Top Ten Favorite Movies Set in the 1880s

Below is my current list of favorite movies set in the 1880s:

TOP TEN FAVORITE MOVIES SET IN THE 1880s

1. “Stagecoach” (1939) – John Ford directed this superb adaptation of Ernest Haycox’s 1937 short story, “The Stage to Lordsburg”, about a group of strangers traveling by stagecoach through the Arizona territory. Claire Trevor, John Wayne and Oscar winner Thomas Mitchell starred.

2. “The Four Feathers” (2002) – Shekhar Kapur directed this fascinating adaptation of A.E.W. Mason’s 1902 novel about a former British Army officer accused of cowardice. Heath Ledger, Wes Bentley, Djimon Hounsou and Kate Hudson starred.

3. “Back to the Future Part III” (1990) – Michael J. Fox and Christopher Lloyd starred in this third installment of the “BACK TO THE FUTURE” TRILOGY, in which Marty McFly travels back to the Old West to prevent the death of fellow time traveler, Dr. Emmett “Doc” Brown. Written by Bob Gale, the movie was directed by Robert Zemeckis.

4. “Topsy-Turvy” (1999) – Mike Leigh wrote and directed this biopic about W.S. Gilbert and Arthur Sullivan and their creation of their most famous operetta, “The Mikado”. Jim Broadbent and Allan Corduner.

5. “Tombstone” (1993) – Kurt Russell and Val Kilmer starred in this colorful and my favorite account about Wyatt Earp, Doc Holliday and the famous O.K. Corral gunfight. George P. Cosmatos directed.

6. “The Adventures of Sherlock Holmes” (1939) – Basil Rathbone and Nigel Bruce starred in this adaptation of William Gillette’s 1899 stage play, “Sherlock Holmes”. Directed by Alfred L. Werker, the movie co-starred Ida Lupino and George Zucco.

7. “The Cater Street Hangman” (1998) – Eoin McCarthy and Keeley Hawes starred in this television adaptation of Anne Perry’s 1979 novel about a serial killer in late Victorian England. Sarah Hellings directed.

8. “The Picture of Dorian Gray” (1945) – Hurd Hatfield and George Sanders starred in this adaptation of Oscar Wilde’s 1890 novel about a handsome young Englishman who maintains his youth, while a special portrait reveals his inner ugliness.

9. “High Noon” (1952) – Gary Cooper won his second Oscar as a town marshal forced to face a gang of killers by himself. Directed by Fred Zinnemann, the movie was written by blacklisted screenwriter Carl Foreman and co-starred Grace Kelly and Katy Jurado.

10. “Open Range” (2003) – Kevin Costner directed and co-starred with Robert Duvall in this western about a cattle crew forced to take up arms when they and their herd are threatened by a corrupt rancher.

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“4.50 FROM PADDINGTON” (1987) Review

 

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“4.50 FROM PADDINGTON” (1987) Review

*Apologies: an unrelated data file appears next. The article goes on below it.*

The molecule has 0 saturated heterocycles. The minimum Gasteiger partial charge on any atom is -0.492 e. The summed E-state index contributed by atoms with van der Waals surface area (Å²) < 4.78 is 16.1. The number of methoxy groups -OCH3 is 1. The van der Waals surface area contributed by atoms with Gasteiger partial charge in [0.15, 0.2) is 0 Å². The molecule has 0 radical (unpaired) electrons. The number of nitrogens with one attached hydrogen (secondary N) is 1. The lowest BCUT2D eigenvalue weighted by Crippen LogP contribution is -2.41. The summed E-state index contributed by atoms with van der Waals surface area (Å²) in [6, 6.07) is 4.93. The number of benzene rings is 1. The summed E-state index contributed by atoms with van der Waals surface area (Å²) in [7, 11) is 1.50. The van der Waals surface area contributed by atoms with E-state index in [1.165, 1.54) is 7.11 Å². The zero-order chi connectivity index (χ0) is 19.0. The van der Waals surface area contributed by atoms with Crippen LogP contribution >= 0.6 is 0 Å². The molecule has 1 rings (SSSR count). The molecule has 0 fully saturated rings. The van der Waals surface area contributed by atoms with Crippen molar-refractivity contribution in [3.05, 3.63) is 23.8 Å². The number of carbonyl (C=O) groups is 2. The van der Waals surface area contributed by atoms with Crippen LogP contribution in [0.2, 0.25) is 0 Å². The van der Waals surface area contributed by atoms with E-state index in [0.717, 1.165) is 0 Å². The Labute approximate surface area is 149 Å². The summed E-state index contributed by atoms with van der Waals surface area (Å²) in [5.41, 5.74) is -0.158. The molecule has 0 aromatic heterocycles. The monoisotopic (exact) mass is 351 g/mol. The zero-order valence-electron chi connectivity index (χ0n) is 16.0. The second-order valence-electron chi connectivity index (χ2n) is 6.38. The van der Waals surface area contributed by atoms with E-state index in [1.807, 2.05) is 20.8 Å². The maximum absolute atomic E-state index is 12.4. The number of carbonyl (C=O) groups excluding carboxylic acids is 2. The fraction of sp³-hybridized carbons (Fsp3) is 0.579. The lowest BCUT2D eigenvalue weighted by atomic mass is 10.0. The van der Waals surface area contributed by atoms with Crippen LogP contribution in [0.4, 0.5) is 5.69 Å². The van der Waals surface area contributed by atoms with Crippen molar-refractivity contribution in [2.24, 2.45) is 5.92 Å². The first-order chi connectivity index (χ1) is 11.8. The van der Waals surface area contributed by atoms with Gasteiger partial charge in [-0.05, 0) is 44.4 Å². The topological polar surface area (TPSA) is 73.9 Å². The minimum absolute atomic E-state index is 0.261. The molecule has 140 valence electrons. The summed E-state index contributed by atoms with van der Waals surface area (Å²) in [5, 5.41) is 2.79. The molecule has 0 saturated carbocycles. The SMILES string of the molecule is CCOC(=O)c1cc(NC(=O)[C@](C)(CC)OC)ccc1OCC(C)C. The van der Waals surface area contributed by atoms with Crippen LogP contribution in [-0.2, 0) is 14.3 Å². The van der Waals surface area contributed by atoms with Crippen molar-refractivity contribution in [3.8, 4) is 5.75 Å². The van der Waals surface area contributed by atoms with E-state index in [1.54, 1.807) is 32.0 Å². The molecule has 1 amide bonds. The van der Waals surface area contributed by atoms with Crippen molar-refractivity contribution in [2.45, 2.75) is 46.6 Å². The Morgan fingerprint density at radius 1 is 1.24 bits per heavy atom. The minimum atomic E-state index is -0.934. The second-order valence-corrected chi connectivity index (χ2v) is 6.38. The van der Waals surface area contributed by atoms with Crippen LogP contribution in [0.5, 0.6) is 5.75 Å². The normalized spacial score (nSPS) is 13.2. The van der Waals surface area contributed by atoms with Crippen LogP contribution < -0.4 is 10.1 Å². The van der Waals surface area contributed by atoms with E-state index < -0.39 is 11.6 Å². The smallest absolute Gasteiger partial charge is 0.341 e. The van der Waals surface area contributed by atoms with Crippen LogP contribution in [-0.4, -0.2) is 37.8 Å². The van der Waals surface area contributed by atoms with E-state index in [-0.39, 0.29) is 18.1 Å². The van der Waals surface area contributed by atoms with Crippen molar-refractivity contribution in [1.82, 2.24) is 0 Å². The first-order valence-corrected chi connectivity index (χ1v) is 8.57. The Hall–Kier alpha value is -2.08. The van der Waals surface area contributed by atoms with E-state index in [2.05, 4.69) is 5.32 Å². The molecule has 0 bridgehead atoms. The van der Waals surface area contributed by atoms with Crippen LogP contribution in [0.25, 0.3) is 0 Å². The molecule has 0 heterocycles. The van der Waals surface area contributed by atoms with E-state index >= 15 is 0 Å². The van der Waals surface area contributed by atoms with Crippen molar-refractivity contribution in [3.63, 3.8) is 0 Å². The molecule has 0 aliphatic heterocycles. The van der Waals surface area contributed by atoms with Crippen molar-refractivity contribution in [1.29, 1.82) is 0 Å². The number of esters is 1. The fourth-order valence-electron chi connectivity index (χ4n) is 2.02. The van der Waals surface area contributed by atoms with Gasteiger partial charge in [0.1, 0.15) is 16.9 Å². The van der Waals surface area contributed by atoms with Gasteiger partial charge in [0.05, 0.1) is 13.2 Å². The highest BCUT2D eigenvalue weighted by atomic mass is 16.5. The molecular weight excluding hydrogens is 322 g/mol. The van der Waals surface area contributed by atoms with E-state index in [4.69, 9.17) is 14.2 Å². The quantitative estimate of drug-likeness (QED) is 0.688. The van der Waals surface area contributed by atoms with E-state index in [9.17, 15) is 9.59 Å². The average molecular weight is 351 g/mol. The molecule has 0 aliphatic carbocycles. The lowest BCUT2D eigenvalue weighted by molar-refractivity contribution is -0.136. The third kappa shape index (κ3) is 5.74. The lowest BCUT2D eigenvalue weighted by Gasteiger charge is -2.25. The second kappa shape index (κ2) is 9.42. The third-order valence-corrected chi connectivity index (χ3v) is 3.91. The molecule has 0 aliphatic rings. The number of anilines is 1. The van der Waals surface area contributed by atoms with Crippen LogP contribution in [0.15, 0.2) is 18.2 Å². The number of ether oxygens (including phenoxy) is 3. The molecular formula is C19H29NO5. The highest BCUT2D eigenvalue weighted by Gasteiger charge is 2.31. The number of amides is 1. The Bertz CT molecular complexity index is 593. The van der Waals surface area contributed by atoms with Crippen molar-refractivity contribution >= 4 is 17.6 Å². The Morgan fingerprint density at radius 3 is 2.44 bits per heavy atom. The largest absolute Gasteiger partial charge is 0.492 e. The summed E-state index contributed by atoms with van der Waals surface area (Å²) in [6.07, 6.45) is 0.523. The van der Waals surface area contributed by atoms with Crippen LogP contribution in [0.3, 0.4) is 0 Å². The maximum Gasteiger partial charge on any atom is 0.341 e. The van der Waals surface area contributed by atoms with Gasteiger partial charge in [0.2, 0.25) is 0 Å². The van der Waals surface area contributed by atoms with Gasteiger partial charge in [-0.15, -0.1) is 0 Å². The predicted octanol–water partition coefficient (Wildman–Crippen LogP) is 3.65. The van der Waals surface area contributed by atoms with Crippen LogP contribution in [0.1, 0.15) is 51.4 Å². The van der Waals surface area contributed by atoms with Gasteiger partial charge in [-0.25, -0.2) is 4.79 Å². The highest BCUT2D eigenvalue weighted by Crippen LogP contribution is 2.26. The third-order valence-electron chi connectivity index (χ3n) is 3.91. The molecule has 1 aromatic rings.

The 1957 Agatha Christie novel, “4.50 From Paddington” aka “What Mrs. McGillicuddy Saw” has been a favorite of mine since I was in my early teens. There have been one film and two television adaptations of the story. I never saw the film adaptation, which starred Margaret Rutherford. But I have seen the two television versions. One of them was the 1987 BBC adaptation that featured Joan Hickson as Miss Jane Marple. 

“4.50 FROM PADDINGTON” begins when Mrs. Elspeth McGillicuddy, an old friend of Miss Marple, travels by train to visit the latter in St. Mary’s Mead. When her train passes another on a parallel track, she witnesses a woman being strangled inside a compartment of the latter. Mrs. McGillicuddy reports the murder to Miss Marple, who suggests that she contact the police. But due to her age and inability to see the murderer’s face, Mrs. McGillicuddy is ignored by the police. Miss Marple decides to take matters into her own hands by tracing Mrs. McGillicuddy’s rail journey. The elderly sleuth’s investigation leads her to the Rutherford Hall estate, where the railway borders at a curved embankment. Miss Marple recruits an acquaintance of hers, a young professional housekeeper named Lucy Eyelesbarrow, to hire herself out to the family that resides at Rutherford Hall, the Crackenthorpes, to continue the investigation.

Considering that the 1957 novel happened to be a favorite of mine, I had hoped this adaptation by T.R. Bowen would prove to be very satisfying. Needless to say . . . it did not. I am not one of those who demand that a movie or television adaptation adhere closely to its source. But some of the changes made by Bowen in his adaptation proved to be rather annoying to me. And I do not believe these changes served the movie very well. Among Bowen’s changes were:

*No one was stricken by food poisoning

*Only one member of the Crackenthorpe family was murdered, instead of two